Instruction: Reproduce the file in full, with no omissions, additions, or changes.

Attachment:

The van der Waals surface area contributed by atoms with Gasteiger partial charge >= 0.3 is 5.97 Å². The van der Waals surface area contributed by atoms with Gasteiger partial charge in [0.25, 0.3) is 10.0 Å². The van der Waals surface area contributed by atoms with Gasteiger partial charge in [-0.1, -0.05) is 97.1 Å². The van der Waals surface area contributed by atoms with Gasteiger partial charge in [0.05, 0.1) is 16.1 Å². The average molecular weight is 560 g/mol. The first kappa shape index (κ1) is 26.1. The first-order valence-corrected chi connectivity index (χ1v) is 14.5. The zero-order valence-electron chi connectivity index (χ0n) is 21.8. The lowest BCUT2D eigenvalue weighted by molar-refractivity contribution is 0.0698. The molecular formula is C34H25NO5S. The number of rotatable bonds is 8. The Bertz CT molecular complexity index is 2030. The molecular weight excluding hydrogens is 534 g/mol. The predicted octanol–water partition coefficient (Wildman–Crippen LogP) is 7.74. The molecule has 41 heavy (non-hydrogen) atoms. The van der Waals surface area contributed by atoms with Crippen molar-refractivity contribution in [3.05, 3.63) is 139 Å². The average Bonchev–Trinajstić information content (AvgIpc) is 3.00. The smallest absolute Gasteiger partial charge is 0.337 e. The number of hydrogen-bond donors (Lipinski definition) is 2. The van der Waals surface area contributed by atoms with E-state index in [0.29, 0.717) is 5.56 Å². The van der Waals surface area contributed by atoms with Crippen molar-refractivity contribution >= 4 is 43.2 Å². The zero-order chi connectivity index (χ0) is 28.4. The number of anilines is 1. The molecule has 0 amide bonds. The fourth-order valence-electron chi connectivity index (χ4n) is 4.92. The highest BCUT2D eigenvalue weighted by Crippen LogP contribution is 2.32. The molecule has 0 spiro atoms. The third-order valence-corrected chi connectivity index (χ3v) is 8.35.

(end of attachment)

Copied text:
The van der Waals surface area contributed by atoms with Gasteiger partial charge >= 0.3 is 5.97 Å². The van der Waals surface area contributed by atoms with Gasteiger partial charge in [0.25, 0.3) is 10.0 Å². The van der Waals surface area contributed by atoms with Gasteiger partial charge in [-0.1, -0.05) is 97.1 Å². The van der Waals surface area contributed by atoms with Gasteiger partial charge in [0.05, 0.1) is 16.1 Å². The average molecular weight is 560 g/mol. The first kappa shape index (κ1) is 26.1. The first-order valence-corrected chi connectivity index (χ1v) is 14.5. The zero-order valence-electron chi connectivity index (χ0n) is 21.8. The lowest BCUT2D eigenvalue weighted by molar-refractivity contribution is 0.0698. The molecular formula is C34H25NO5S. The number of rotatable bonds is 8. The Bertz CT molecular complexity index is 2030. The molecular weight excluding hydrogens is 534 g/mol. The predicted octanol–water partition coefficient (Wildman–Crippen LogP) is 7.74. The molecule has 41 heavy (non-hydrogen) atoms. The van der Waals surface area contributed by atoms with Crippen molar-refractivity contribution in [3.05, 3.63) is 139 Å². The average Bonchev–Trinajstić information content (AvgIpc) is 3.00. The smallest absolute Gasteiger partial charge is 0.337 e. The number of hydrogen-bond donors (Lipinski definition) is 2. The van der Waals surface area contributed by atoms with E-state index in [0.29, 0.717) is 5.56 Å². The van der Waals surface area contributed by atoms with Crippen molar-refractivity contribution >= 4 is 43.2 Å². The zero-order chi connectivity index (χ0) is 28.4. The number of anilines is 1. The molecule has 0 amide bonds. The fourth-order valence-electron chi connectivity index (χ4n) is 4.92. The highest BCUT2D eigenvalue weighted by Crippen LogP contribution is 2.32. The molecule has 0 spiro atoms. The third-order valence-corrected chi connectivity index (χ3v) is 8.35.